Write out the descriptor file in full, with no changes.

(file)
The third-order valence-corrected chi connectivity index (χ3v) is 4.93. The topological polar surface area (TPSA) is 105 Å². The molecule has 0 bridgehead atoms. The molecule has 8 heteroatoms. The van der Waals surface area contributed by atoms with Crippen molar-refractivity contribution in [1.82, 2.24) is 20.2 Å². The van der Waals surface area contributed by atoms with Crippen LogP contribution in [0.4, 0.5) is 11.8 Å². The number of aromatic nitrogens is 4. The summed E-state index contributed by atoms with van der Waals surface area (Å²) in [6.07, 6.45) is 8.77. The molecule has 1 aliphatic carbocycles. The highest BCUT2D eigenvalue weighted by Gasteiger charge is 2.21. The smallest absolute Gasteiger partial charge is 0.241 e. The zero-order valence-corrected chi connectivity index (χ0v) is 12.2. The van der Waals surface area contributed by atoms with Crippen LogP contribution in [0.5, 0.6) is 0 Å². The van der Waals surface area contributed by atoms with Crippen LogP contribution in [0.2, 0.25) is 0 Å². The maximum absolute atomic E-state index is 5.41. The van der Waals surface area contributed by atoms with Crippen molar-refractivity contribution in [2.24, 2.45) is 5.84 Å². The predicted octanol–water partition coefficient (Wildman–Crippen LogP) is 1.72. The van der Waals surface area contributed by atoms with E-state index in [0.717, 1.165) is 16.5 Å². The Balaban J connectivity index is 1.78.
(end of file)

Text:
The third-order valence-corrected chi connectivity index (χ3v) is 4.93. The topological polar surface area (TPSA) is 105 Å². The molecule has 0 bridgehead atoms. The molecule has 8 heteroatoms. The van der Waals surface area contributed by atoms with Crippen molar-refractivity contribution in [1.82, 2.24) is 20.2 Å². The van der Waals surface area contributed by atoms with Crippen LogP contribution in [0.4, 0.5) is 11.8 Å². The number of aromatic nitrogens is 4. The summed E-state index contributed by atoms with van der Waals surface area (Å²) in [6.07, 6.45) is 8.77. The molecule has 1 aliphatic carbocycles. The highest BCUT2D eigenvalue weighted by Gasteiger charge is 2.21. The smallest absolute Gasteiger partial charge is 0.241 e. The zero-order valence-corrected chi connectivity index (χ0v) is 12.2. The van der Waals surface area contributed by atoms with Crippen LogP contribution in [0.5, 0.6) is 0 Å². The van der Waals surface area contributed by atoms with Crippen LogP contribution in [0.2, 0.25) is 0 Å². The maximum absolute atomic E-state index is 5.41. The van der Waals surface area contributed by atoms with Crippen molar-refractivity contribution in [2.24, 2.45) is 5.84 Å². The predicted octanol–water partition coefficient (Wildman–Crippen LogP) is 1.72. The van der Waals surface area contributed by atoms with E-state index in [0.717, 1.165) is 16.5 Å². The Balaban J connectivity index is 1.78.